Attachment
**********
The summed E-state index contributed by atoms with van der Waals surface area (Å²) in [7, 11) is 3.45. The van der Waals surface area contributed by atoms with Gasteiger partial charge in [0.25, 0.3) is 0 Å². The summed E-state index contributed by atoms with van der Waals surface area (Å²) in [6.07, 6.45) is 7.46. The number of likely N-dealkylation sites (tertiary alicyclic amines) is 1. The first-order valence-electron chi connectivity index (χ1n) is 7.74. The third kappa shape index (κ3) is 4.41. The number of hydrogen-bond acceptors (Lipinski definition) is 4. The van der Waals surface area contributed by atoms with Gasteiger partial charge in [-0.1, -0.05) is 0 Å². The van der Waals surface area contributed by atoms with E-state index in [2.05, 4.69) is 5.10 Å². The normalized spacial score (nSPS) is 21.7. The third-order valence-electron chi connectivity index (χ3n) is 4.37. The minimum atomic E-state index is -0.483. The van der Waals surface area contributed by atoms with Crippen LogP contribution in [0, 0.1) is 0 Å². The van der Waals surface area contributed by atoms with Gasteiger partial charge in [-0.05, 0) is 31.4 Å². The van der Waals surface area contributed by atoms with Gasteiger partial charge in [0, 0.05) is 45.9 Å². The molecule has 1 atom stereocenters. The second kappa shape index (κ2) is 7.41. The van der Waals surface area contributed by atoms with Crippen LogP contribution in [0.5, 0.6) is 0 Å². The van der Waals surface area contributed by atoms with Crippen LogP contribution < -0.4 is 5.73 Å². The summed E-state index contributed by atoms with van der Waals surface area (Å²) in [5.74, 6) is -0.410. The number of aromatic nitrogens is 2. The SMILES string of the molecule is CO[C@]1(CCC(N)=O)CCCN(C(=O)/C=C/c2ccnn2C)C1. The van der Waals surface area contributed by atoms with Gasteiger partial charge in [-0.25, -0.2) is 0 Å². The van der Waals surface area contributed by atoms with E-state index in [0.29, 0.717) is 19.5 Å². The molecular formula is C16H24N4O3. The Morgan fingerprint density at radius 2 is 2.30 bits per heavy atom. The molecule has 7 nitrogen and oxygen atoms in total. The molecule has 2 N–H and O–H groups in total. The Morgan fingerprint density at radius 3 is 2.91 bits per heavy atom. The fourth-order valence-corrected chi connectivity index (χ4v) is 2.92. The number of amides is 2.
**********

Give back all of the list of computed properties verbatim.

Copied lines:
The summed E-state index contributed by atoms with van der Waals surface area (Å²) in [7, 11) is 3.45. The van der Waals surface area contributed by atoms with Gasteiger partial charge in [0.25, 0.3) is 0 Å². The summed E-state index contributed by atoms with van der Waals surface area (Å²) in [6.07, 6.45) is 7.46. The number of likely N-dealkylation sites (tertiary alicyclic amines) is 1. The first-order valence-electron chi connectivity index (χ1n) is 7.74. The third kappa shape index (κ3) is 4.41. The number of hydrogen-bond acceptors (Lipinski definition) is 4. The van der Waals surface area contributed by atoms with Gasteiger partial charge in [-0.1, -0.05) is 0 Å². The van der Waals surface area contributed by atoms with E-state index in [2.05, 4.69) is 5.10 Å². The normalized spacial score (nSPS) is 21.7. The third-order valence-electron chi connectivity index (χ3n) is 4.37. The minimum atomic E-state index is -0.483. The van der Waals surface area contributed by atoms with Crippen LogP contribution in [0, 0.1) is 0 Å². The van der Waals surface area contributed by atoms with Gasteiger partial charge in [-0.05, 0) is 31.4 Å². The van der Waals surface area contributed by atoms with Gasteiger partial charge in [0, 0.05) is 45.9 Å². The molecule has 1 atom stereocenters. The second kappa shape index (κ2) is 7.41. The van der Waals surface area contributed by atoms with Crippen LogP contribution in [0.5, 0.6) is 0 Å². The van der Waals surface area contributed by atoms with Crippen LogP contribution < -0.4 is 5.73 Å². The summed E-state index contributed by atoms with van der Waals surface area (Å²) in [5.74, 6) is -0.410. The number of aromatic nitrogens is 2. The SMILES string of the molecule is CO[C@]1(CCC(N)=O)CCCN(C(=O)/C=C/c2ccnn2C)C1. The van der Waals surface area contributed by atoms with Gasteiger partial charge in [-0.25, -0.2) is 0 Å². The van der Waals surface area contributed by atoms with E-state index in [0.29, 0.717) is 19.5 Å². The molecular formula is C16H24N4O3. The Morgan fingerprint density at radius 2 is 2.30 bits per heavy atom. The molecule has 7 nitrogen and oxygen atoms in total. The molecule has 2 N–H and O–H groups in total. The Morgan fingerprint density at radius 3 is 2.91 bits per heavy atom. The fourth-order valence-corrected chi connectivity index (χ4v) is 2.92. The number of amides is 2.